Franklin B. Van Valkenburgh


SUNDAY JAN. 16, 1898

My Dear Children:

I have often regretted that I had not, in my youthful days learned more than I ever did in regard to the lives of my ancestors, and especially in regard to the lives of my own parents, and so, imagining that the time might come when it will be a pleasure to some of you to hear the story of my life, I have decided to begin, and hereafter as opportunity offers to commit to writing an account of some of the occurrences which it may afford you pleasure to read after I have passed away.

This I do, not because there is anything extraordinary to be written; for my life has been a very common-place one, but because I can now see that the story of even the most common place life of one of my ancestors lived in and among the times and surroundings in which they all lived would be of great and absorbing interest to me; I say my life has been a very common-place one; I wish to add that, because of the character of my honored and revered parents, and of your beloved mother; it has been on the whole, an uncommonly happy one, for which fact I trust I am duly thankful.

Where shall I begin? Let us say with my Great Grand Parents on my Father's side of the house, for that is as far back as the memory of man extends in that direction.

All that I can learn about my GREAT GRAND FATHER is that his name was JACOB VAN VALKENBURGH, and that he came to America from HOLLAND, with a Brother named BARTHOLOMEW, in the year 1746, and settled at CLAVERACK In the State of N. York. He had one son, whom he named Bartholomew Jacob, for his brother and himself; and two daughters.

His son, Bartholomew Jacob, was born May 25th 1753, and was twice married, was "Leftenant" in Lieutenant Colonel Cornelius Van Duyck's Company in the 1st Batallion of the New York forces, commanded by Col. Goose Van Schaick, during the Revolutionary War; being commissioned November 21st 1776, and was personally acquainted with Washington and Lafayette. I have heard my father stale that on the occasion of the visit of Lafayette to this country in 1825 they met and that Lafayette, on being told who father was, laid his hand upon his head and said "So this is the son of my dear old friend and comrade, Major Van ?"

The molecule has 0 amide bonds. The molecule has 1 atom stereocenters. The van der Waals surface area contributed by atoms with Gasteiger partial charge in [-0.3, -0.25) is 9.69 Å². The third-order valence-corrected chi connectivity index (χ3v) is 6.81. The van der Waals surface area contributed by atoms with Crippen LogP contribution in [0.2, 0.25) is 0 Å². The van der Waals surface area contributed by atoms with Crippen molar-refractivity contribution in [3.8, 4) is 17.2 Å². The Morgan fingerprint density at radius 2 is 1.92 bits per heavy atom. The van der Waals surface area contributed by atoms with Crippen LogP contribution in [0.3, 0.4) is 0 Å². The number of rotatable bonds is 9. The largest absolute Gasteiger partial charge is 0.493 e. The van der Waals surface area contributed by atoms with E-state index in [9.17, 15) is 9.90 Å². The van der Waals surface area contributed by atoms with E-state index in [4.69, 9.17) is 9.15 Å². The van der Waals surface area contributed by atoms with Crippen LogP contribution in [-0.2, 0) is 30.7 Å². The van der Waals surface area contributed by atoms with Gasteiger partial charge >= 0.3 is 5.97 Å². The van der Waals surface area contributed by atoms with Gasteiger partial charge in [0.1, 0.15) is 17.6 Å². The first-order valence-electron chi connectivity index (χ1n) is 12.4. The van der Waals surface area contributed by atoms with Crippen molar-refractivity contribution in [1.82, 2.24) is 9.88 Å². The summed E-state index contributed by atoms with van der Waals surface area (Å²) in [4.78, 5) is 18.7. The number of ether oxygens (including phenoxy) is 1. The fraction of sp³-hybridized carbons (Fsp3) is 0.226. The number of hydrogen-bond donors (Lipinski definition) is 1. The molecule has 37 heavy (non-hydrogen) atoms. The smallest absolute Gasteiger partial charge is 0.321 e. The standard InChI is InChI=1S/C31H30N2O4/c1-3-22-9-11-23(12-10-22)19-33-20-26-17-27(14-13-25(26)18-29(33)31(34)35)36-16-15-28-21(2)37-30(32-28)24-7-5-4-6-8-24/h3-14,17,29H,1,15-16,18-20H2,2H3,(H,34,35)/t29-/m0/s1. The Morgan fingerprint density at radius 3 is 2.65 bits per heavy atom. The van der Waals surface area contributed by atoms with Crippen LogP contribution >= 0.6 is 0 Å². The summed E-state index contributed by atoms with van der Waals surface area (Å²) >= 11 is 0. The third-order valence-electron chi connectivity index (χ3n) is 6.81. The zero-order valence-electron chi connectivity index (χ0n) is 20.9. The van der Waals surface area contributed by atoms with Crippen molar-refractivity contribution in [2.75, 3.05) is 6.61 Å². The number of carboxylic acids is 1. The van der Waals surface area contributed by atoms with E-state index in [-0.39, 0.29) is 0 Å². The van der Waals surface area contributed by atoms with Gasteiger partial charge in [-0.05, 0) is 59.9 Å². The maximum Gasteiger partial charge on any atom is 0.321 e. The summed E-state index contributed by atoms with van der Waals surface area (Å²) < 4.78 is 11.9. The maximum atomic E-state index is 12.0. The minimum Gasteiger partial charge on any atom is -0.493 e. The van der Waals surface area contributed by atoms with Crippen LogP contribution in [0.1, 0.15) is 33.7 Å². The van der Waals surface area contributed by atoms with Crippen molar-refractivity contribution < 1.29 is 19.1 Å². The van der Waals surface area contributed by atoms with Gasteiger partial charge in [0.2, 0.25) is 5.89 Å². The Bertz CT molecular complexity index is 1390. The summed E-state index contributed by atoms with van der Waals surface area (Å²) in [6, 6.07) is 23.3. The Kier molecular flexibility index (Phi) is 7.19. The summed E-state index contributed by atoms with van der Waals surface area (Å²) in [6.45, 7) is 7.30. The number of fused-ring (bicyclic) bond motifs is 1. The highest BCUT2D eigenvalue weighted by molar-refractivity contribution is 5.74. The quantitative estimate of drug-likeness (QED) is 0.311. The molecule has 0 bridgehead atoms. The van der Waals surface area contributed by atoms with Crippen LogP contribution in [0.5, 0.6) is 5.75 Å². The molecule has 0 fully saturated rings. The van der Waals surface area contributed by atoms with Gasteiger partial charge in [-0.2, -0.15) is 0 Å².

My GRAND MOTHER, Catherine Pruyn was born in 1765, and married to Bartholomew Jacob Van Valkenburgh in 1790. Grand Father died at Auburn N.Y. in 1831, after which she removed to Prattsburgh N.Y. where she died in 1854. They had ten children, of whom my father was the third.

This page was removed from the Bible in the early 1800's and sent to the U. S. Government Pension Office in Washington, D. C. to aid in obtaining a pension for Catherine Pruyn Van Valkenburgh, due her on account of her husband's service in the Revolutionary War. It was returned from the Pension Office to Faith Van Valkenburgh Vilas in 1928.